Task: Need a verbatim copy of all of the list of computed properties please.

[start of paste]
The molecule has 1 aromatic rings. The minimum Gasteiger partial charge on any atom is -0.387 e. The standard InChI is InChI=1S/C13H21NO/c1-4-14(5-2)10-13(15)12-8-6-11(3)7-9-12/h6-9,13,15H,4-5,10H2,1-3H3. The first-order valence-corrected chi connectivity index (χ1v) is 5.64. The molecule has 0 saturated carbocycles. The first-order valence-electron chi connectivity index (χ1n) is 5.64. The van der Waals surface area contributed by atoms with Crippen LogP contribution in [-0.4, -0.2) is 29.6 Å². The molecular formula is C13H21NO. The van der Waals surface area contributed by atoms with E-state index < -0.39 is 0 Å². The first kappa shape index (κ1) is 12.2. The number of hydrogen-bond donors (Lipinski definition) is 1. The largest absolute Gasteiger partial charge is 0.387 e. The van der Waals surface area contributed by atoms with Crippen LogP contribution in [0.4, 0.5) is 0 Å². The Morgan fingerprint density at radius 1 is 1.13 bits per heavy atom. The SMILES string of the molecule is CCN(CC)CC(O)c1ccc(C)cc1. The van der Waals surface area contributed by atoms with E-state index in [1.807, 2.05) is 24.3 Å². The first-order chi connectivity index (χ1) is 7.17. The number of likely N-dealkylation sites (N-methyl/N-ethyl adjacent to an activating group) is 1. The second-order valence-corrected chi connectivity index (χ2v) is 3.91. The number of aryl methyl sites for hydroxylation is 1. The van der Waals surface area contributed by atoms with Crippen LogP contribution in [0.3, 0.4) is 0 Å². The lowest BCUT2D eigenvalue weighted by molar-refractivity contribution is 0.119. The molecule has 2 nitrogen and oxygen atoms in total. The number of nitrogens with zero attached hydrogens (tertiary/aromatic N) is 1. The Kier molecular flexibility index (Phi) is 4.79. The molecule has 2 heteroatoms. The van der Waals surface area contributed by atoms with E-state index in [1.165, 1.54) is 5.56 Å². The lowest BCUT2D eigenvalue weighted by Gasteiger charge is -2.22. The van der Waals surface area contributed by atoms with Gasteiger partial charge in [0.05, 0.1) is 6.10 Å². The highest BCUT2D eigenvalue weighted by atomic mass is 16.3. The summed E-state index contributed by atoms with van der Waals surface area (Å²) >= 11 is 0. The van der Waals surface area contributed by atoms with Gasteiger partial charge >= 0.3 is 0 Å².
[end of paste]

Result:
The molecule has 1 aromatic rings. The minimum Gasteiger partial charge on any atom is -0.387 e. The standard InChI is InChI=1S/C13H21NO/c1-4-14(5-2)10-13(15)12-8-6-11(3)7-9-12/h6-9,13,15H,4-5,10H2,1-3H3. The first-order valence-corrected chi connectivity index (χ1v) is 5.64. The molecule has 0 saturated carbocycles. The first-order valence-electron chi connectivity index (χ1n) is 5.64. The van der Waals surface area contributed by atoms with Crippen LogP contribution in [-0.4, -0.2) is 29.6 Å². The molecular formula is C13H21NO. The van der Waals surface area contributed by atoms with E-state index < -0.39 is 0 Å². The first kappa shape index (κ1) is 12.2. The number of hydrogen-bond donors (Lipinski definition) is 1. The largest absolute Gasteiger partial charge is 0.387 e. The van der Waals surface area contributed by atoms with Crippen LogP contribution in [0.4, 0.5) is 0 Å². The Morgan fingerprint density at radius 1 is 1.13 bits per heavy atom. The SMILES string of the molecule is CCN(CC)CC(O)c1ccc(C)cc1. The van der Waals surface area contributed by atoms with E-state index in [1.807, 2.05) is 24.3 Å². The first-order chi connectivity index (χ1) is 7.17. The number of likely N-dealkylation sites (N-methyl/N-ethyl adjacent to an activating group) is 1. The second-order valence-corrected chi connectivity index (χ2v) is 3.91. The number of aryl methyl sites for hydroxylation is 1. The van der Waals surface area contributed by atoms with Crippen LogP contribution in [0.3, 0.4) is 0 Å². The lowest BCUT2D eigenvalue weighted by molar-refractivity contribution is 0.119. The molecule has 2 nitrogen and oxygen atoms in total. The number of nitrogens with zero attached hydrogens (tertiary/aromatic N) is 1. The Kier molecular flexibility index (Phi) is 4.79. The molecule has 2 heteroatoms. The van der Waals surface area contributed by atoms with E-state index in [1.165, 1.54) is 5.56 Å². The lowest BCUT2D eigenvalue weighted by Gasteiger charge is -2.22. The van der Waals surface area contributed by atoms with Gasteiger partial charge in [0.05, 0.1) is 6.10 Å². The highest BCUT2D eigenvalue weighted by atomic mass is 16.3. The summed E-state index contributed by atoms with van der Waals surface area (Å²) >= 11 is 0. The van der Waals surface area contributed by atoms with Gasteiger partial charge >= 0.3 is 0 Å².